• The FS-X has ignited a tense political controversy between the USA and Japan.
  • This controversy had activated a security debate both in the USA and Japan as the Cold War was ending.
  • Unfortunately the analyses of the FS-X controversy have mainly been conducted by the Americans.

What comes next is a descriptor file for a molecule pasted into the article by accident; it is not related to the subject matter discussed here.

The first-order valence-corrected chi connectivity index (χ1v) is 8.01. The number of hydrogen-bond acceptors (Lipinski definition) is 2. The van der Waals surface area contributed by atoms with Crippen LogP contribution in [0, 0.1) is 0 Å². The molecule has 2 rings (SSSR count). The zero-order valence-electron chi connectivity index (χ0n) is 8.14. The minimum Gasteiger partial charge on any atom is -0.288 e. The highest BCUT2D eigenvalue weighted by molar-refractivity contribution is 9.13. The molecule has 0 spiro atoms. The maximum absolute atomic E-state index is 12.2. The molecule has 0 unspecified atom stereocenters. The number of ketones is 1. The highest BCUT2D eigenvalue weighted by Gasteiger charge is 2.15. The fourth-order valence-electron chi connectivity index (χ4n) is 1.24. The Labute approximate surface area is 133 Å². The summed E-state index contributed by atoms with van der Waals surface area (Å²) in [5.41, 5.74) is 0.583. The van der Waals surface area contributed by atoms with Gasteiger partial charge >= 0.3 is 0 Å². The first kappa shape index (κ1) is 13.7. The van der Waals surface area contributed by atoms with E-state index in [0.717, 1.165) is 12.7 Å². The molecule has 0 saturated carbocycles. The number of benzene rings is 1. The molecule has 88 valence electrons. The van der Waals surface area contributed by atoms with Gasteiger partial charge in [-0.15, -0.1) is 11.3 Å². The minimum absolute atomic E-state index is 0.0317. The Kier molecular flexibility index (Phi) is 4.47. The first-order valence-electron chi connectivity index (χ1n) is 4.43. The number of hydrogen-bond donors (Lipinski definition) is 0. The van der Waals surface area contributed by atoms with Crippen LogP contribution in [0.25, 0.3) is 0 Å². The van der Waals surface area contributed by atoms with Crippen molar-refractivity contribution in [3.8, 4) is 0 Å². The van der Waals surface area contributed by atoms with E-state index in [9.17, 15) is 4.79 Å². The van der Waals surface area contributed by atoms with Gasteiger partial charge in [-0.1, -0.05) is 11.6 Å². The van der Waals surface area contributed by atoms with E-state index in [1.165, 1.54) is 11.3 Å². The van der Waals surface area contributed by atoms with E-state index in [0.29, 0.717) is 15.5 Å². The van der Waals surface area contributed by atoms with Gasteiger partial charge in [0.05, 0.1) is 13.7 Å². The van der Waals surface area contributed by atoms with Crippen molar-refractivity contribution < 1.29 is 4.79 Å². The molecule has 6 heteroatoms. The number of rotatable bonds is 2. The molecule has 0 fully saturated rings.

By all estimations it was hoped that the refurbished F-2 will be in the air by the year 2000 - but it appears that the problem of technology transfers (both ways) - and the interest of actors involved in the project may not allow this to happen. Quoting a knowledgeable writer Masako Ikegami Anderson of the Uppsala University Sweden. '... Politico- Sociological analysis of the FS-X controversy based on the comparison may give a different picture from a spread image of the dispute. This will illustrate the fact that the FS-X dispute became aggravated, in part, because of a lack of information and effective communication between the political leaders in the two countries. This created a wide perception gap - and even affected US-Japanese relations.